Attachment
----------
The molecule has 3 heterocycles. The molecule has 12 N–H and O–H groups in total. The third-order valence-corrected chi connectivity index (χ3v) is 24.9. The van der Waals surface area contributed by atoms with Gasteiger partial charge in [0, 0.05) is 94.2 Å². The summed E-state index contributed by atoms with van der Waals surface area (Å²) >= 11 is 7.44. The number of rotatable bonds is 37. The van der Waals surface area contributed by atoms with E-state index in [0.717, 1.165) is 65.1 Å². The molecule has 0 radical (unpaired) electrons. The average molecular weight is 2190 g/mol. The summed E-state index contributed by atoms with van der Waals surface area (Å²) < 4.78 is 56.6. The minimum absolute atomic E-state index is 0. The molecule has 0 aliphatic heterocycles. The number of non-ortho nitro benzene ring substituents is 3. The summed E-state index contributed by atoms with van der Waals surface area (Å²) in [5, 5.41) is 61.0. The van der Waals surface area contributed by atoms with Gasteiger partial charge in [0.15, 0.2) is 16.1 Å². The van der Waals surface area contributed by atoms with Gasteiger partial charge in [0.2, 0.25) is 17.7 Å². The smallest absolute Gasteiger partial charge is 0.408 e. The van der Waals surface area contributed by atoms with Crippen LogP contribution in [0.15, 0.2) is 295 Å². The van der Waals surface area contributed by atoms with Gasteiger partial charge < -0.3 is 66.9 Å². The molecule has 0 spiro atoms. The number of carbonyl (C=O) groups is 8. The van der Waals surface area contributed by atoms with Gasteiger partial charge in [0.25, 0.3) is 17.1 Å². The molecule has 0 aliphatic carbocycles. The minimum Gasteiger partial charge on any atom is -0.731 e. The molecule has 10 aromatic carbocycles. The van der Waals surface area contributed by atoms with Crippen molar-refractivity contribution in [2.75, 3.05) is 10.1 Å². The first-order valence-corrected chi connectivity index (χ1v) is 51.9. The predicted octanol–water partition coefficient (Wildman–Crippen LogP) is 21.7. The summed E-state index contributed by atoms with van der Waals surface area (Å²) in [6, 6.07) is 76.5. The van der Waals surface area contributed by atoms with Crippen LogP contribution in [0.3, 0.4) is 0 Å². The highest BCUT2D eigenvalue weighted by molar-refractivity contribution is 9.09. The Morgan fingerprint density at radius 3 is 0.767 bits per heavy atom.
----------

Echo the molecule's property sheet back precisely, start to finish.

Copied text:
The molecule has 3 heterocycles. The molecule has 12 N–H and O–H groups in total. The third-order valence-corrected chi connectivity index (χ3v) is 24.9. The van der Waals surface area contributed by atoms with Gasteiger partial charge in [0, 0.05) is 94.2 Å². The summed E-state index contributed by atoms with van der Waals surface area (Å²) >= 11 is 7.44. The number of rotatable bonds is 37. The van der Waals surface area contributed by atoms with E-state index in [0.717, 1.165) is 65.1 Å². The molecule has 0 radical (unpaired) electrons. The average molecular weight is 2190 g/mol. The summed E-state index contributed by atoms with van der Waals surface area (Å²) < 4.78 is 56.6. The minimum absolute atomic E-state index is 0. The molecule has 0 aliphatic heterocycles. The number of non-ortho nitro benzene ring substituents is 3. The summed E-state index contributed by atoms with van der Waals surface area (Å²) in [5, 5.41) is 61.0. The van der Waals surface area contributed by atoms with Gasteiger partial charge in [0.15, 0.2) is 16.1 Å². The van der Waals surface area contributed by atoms with Gasteiger partial charge in [0.2, 0.25) is 17.7 Å². The smallest absolute Gasteiger partial charge is 0.408 e. The van der Waals surface area contributed by atoms with Crippen LogP contribution in [0.15, 0.2) is 295 Å². The van der Waals surface area contributed by atoms with Gasteiger partial charge < -0.3 is 66.9 Å². The molecule has 0 spiro atoms. The number of carbonyl (C=O) groups is 8. The van der Waals surface area contributed by atoms with Gasteiger partial charge in [0.25, 0.3) is 17.1 Å². The molecule has 0 aliphatic carbocycles. The minimum Gasteiger partial charge on any atom is -0.731 e. The molecule has 10 aromatic carbocycles. The van der Waals surface area contributed by atoms with Crippen molar-refractivity contribution in [2.75, 3.05) is 10.1 Å². The first-order valence-corrected chi connectivity index (χ1v) is 51.9. The predicted octanol–water partition coefficient (Wildman–Crippen LogP) is 21.7. The summed E-state index contributed by atoms with van der Waals surface area (Å²) in [6, 6.07) is 76.5. The van der Waals surface area contributed by atoms with Crippen LogP contribution in [0.3, 0.4) is 0 Å². The highest BCUT2D eigenvalue weighted by molar-refractivity contribution is 9.09. The Morgan fingerprint density at radius 3 is 0.767 bits per heavy atom.